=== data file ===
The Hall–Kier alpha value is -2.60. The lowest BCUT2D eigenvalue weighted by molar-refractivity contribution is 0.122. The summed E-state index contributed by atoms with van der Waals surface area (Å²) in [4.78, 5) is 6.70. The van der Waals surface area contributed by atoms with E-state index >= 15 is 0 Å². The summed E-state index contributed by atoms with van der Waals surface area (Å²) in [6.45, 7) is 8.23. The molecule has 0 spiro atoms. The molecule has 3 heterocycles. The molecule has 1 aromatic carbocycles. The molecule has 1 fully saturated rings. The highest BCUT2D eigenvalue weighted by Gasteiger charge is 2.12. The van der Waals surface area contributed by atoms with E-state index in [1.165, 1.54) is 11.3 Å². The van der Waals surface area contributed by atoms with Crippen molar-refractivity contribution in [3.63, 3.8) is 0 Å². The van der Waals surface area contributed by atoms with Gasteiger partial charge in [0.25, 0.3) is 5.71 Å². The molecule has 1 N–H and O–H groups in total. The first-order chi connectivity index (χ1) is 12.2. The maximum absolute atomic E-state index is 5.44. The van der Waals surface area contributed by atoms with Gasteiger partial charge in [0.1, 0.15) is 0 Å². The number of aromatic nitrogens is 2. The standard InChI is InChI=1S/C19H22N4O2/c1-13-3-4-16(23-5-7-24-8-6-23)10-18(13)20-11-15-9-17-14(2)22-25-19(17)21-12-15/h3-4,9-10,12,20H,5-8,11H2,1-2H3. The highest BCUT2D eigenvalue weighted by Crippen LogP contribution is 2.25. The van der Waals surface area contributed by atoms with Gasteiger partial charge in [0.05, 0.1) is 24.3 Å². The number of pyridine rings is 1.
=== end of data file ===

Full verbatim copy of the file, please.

The Hall–Kier alpha value is -2.60. The lowest BCUT2D eigenvalue weighted by molar-refractivity contribution is 0.122. The summed E-state index contributed by atoms with van der Waals surface area (Å²) in [4.78, 5) is 6.70. The van der Waals surface area contributed by atoms with E-state index >= 15 is 0 Å². The summed E-state index contributed by atoms with van der Waals surface area (Å²) in [6.45, 7) is 8.23. The molecule has 0 spiro atoms. The molecule has 3 heterocycles. The molecule has 1 aromatic carbocycles. The molecule has 1 fully saturated rings. The highest BCUT2D eigenvalue weighted by Gasteiger charge is 2.12. The van der Waals surface area contributed by atoms with E-state index in [1.165, 1.54) is 11.3 Å². The van der Waals surface area contributed by atoms with Crippen molar-refractivity contribution in [3.63, 3.8) is 0 Å². The van der Waals surface area contributed by atoms with Gasteiger partial charge in [0.25, 0.3) is 5.71 Å². The molecule has 1 N–H and O–H groups in total. The first-order chi connectivity index (χ1) is 12.2. The maximum absolute atomic E-state index is 5.44. The van der Waals surface area contributed by atoms with Gasteiger partial charge in [0.1, 0.15) is 0 Å². The number of aromatic nitrogens is 2. The standard InChI is InChI=1S/C19H22N4O2/c1-13-3-4-16(23-5-7-24-8-6-23)10-18(13)20-11-15-9-17-14(2)22-25-19(17)21-12-15/h3-4,9-10,12,20H,5-8,11H2,1-2H3. The highest BCUT2D eigenvalue weighted by Crippen LogP contribution is 2.25. The van der Waals surface area contributed by atoms with Gasteiger partial charge in [0.05, 0.1) is 24.3 Å². The number of pyridine rings is 1.